Replicating a study about children’s drawings concerning radiation

T. Plotz, F. Hollenthoner


Radiation surrounds us in various forms and plays a huge role in our everyday life. However, little is known about student and children’s conceptions of this topic. This study is part continuation part replication of the studies carried out by Neumann and Hopf (2013). The method employed in both studies was identical. 459 students drew pictures associated with the concept “radiation” under observation. The resulting motives were subsequently categorized and compared. In this study the children barely associate the concept of “radiation” with the Fukushima Nuclear Disaster. Moreover, a number of differences could be realized when compared to the reference study. For instance, significantly more students drew cell phones and computer monitors in the current study. Additionally, a greater number of drawings related to radioactivity could be observed. Overall, the findings of this work indicate that not only are students exposed to the media at a much younger age, but also more frequently. This leads to the conclusion that more and more children build their own understanding of a particular subject, which could potentially result in misconceptions.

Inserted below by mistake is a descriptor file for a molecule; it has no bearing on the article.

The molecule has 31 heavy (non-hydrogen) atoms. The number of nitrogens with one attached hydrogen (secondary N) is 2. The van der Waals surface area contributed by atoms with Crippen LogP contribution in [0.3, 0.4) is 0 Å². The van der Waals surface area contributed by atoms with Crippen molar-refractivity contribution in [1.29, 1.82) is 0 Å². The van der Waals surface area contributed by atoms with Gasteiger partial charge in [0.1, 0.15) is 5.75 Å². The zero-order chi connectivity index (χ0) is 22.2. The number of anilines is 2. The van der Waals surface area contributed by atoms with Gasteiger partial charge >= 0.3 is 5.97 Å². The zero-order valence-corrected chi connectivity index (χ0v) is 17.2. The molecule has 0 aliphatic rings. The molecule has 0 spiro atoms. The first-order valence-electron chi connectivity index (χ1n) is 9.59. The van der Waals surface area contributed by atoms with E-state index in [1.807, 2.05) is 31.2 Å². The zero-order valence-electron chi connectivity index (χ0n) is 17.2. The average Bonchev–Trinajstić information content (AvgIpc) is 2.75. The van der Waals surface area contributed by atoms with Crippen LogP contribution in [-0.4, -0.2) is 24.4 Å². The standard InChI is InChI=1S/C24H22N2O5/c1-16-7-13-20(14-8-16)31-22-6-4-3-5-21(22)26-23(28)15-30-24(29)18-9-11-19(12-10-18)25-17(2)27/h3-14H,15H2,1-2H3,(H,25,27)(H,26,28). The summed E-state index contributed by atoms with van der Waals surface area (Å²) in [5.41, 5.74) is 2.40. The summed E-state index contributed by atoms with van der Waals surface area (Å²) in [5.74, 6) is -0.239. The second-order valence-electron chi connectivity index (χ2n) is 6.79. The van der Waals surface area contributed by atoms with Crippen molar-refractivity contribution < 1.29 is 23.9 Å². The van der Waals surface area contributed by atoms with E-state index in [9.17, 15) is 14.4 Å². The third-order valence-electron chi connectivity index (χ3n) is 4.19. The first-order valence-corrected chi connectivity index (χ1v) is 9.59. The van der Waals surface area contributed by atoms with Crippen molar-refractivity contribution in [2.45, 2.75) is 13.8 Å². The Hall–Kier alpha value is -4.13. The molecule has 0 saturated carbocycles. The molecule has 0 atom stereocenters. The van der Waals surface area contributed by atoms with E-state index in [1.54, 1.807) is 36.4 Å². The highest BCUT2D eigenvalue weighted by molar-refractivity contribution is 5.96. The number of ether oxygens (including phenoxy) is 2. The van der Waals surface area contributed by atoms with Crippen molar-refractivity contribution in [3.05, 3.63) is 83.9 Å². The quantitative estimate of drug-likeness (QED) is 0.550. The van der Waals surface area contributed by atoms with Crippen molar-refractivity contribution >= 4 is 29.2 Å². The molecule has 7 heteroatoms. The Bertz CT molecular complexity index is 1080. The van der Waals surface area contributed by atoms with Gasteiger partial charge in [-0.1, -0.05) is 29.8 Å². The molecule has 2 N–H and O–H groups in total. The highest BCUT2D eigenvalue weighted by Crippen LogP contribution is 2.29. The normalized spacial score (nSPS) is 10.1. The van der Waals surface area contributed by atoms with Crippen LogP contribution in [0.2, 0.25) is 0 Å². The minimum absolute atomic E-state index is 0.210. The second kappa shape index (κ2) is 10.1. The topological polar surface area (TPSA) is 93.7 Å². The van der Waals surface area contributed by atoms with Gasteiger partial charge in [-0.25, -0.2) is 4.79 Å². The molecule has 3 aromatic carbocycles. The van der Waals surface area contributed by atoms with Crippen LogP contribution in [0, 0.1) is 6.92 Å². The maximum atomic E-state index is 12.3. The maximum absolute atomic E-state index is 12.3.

Radiation; children drawings; replication study; Fukushima; radioactivity

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